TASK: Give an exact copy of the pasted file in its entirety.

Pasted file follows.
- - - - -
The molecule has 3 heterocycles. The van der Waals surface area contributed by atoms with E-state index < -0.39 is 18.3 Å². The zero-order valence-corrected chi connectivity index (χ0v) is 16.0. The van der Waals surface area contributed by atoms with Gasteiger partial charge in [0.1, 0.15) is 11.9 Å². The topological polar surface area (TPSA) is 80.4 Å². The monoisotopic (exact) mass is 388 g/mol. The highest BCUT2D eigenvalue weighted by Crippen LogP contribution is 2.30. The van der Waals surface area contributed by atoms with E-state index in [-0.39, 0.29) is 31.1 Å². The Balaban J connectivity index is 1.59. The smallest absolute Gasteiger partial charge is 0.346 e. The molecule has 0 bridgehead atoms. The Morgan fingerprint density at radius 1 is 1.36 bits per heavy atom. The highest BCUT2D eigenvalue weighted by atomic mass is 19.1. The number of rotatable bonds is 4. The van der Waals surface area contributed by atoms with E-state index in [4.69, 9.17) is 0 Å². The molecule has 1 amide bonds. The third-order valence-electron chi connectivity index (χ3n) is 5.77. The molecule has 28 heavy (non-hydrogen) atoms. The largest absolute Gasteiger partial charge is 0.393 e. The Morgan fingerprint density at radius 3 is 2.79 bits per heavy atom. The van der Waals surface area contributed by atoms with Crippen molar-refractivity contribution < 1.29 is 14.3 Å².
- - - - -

The molecule has 3 heterocycles. The van der Waals surface area contributed by atoms with E-state index < -0.39 is 18.3 Å². The zero-order valence-corrected chi connectivity index (χ0v) is 16.0. The van der Waals surface area contributed by atoms with Gasteiger partial charge in [0.1, 0.15) is 11.9 Å². The topological polar surface area (TPSA) is 80.4 Å². The monoisotopic (exact) mass is 388 g/mol. The highest BCUT2D eigenvalue weighted by Crippen LogP contribution is 2.30. The van der Waals surface area contributed by atoms with E-state index in [-0.39, 0.29) is 31.1 Å². The Balaban J connectivity index is 1.59. The smallest absolute Gasteiger partial charge is 0.346 e. The molecule has 0 bridgehead atoms. The Morgan fingerprint density at radius 1 is 1.36 bits per heavy atom. The highest BCUT2D eigenvalue weighted by atomic mass is 19.1. The number of rotatable bonds is 4. The van der Waals surface area contributed by atoms with E-state index in [4.69, 9.17) is 0 Å². The molecule has 1 amide bonds. The third-order valence-electron chi connectivity index (χ3n) is 5.77. The molecule has 28 heavy (non-hydrogen) atoms. The largest absolute Gasteiger partial charge is 0.393 e. The Morgan fingerprint density at radius 3 is 2.79 bits per heavy atom. The van der Waals surface area contributed by atoms with Crippen molar-refractivity contribution < 1.29 is 14.3 Å².